Round three of the 2016 ATP Miami Open completes on Monday, with the wide-open bottom half of the draw in action on day six.
Our selections on Sunday were again saved by a 4-1 winner for the ‘long shot’ after one dismal performance from a not exactly unexpected source and a much more unlikely loss for a renowned battler.
Gilles Simon beating Marin Cilic by two sets to one in the expected stinker of a match produced a second straight big-priced winner, while Benoit Paire didn’t fancy it against Richard Gasquet, and David Ferrer lost 7-5 in the third against Lucas Pouille.
Paire said of his defeat: “It's a shame because I was feeling good. It's like that.” It certainly is Benoit, it certainly is.
Ferrer had a match point to win it 6-4 in the third, but went on to lose the last three games of the match in what was Pouille’s best win of his career and first top-10 victory.
It’s set to be another very humid day in Key Biscayne on Monday, with likely thunderstorms, and more tough conditions for the players.
Nick Kyrgios vs Tim Smyczek
I was happy to take Kyrgios on at a short price against Marcos Baghdatis the other day and we were treated to a dismal showing from the Cypriot, but I can’t see the Aussie not beating Smyczek all things being equal.
One has to add a caveat when previewing Kyrgios matches, as there’s so much that can go wrong, both physically and mentally, but Smyczek hasn’t got what it takes to make much of a match of this.
The diminutive American just sneaked past an injured John Isner on Saturday, but his record against big servers is poor and he will probably have to rely on an injury to Kyrgios to make the fourth round in Miami this year.
That Isner win was only Smyczek’s second against the big servers in my database in his last 11 matches against them and I’m not giving him a great deal of credit for it, as Isner could barely move in the opening set and was going for everything.
Kyrgios should have too many weapons for the American to handle and on the ATP Tour and in Grand Slams the Aussie is yet to taste defeat in seven matches when priced as a 1.20 favourite or shorter.
The only main level match he’s lost at that price was in Davis Cup to Aleksandr Nedovyesov on grass last July and it’s tough to see another defeat like that on Monday.
And we can add Gael Monfils into the equation to make it a 1.50 double, with the Frenchman likely to have the edge over Pablo Cuevas on a hard court.
Monfils has won 11 of his last 12 matches as a favourite priced between 1.3 and 1.40 and he hasn’t lost one on a hard court since the start of the 2013 season.
Cuevas once beat Andy Roddick here in Miami, but that was back in 2011, and it was the last time that the Uruguayan won back-to-back matches at a hard court Masters 1000 tournament.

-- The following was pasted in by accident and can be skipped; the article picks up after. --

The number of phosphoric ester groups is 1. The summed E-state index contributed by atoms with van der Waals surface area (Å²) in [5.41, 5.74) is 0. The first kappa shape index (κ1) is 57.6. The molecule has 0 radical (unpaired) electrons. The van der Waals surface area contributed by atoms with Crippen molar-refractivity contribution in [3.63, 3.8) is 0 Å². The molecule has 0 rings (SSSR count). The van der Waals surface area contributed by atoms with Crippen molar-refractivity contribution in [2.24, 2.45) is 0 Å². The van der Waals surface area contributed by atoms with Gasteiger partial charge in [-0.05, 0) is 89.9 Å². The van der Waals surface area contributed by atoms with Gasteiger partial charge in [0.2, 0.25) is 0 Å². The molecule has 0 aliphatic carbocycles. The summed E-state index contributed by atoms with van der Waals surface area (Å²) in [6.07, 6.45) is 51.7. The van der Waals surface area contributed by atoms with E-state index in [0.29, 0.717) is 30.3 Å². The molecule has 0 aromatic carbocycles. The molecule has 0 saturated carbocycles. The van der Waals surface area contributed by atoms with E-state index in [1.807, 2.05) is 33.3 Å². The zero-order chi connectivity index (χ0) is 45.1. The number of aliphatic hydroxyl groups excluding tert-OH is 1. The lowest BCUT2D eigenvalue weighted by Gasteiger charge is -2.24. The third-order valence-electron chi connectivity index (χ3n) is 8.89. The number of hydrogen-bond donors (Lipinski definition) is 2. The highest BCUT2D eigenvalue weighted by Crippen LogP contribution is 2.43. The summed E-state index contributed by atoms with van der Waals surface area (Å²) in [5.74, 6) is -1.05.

Indeed, he’d only won one completed match on hard at this level since that Roddick win until he beat John Millman in the last round here in Miami a few days ago.
Lamonf looked pretty good in his first match at the 2016 Miami Open and although he may well make it hard for himself he seems to have cut much of the messing around out for now and, incredibly, been a bit more business-like.
Jack Sock vs Milos Raonic
I’m not at all convinced as to the fitness of Raonic this week after the Canadian suffered yet another injury at the end of Indian Wells and nothing I saw in his win over Denis Kudla has changed my mind.
He looks a little out of sorts to me and this could be a decent opportunity for Sock to make some inroads into the 1-6 career series lead that Raonic currently has over him.
The head-to-head is a tad misleading in the sense that Raonic won the last two in final set tie breaks and Sock has either won; taken a set; or forced a tie break in six of their seven clashes.
They haven’t met since 2014 in any case and a lot has changed since then, but perhaps equally as much of a factor as Raonic’s dubious fitness are the conditions that they meet in here in Miami.
Raonic is yet to convince here at Crandon Park like he has at Indian Wells and the surface here may well favour Sock’s heavy topspin and I do like the +1.5 sets on the American here.
The Canadian has withdrawn from Miami ahead of scheduled matches twice in the past already in his career and I have a feeling that we’re not going to see the best of his this tournament.
Sock should be seeing the defeats of Nadal and Wawrinka as a great opportunity for himself and it would be disappointing if he didn’t take a set in this one.
Other than Sock I don’t really fancy any of the underdogs too much today, so I’ll save that wager for tomorrow and stick with two for Monday.
Sure thing: Back Kyrgios and Monfils at 1.50
Value bet: Back Sock +1.5 sets at 1.69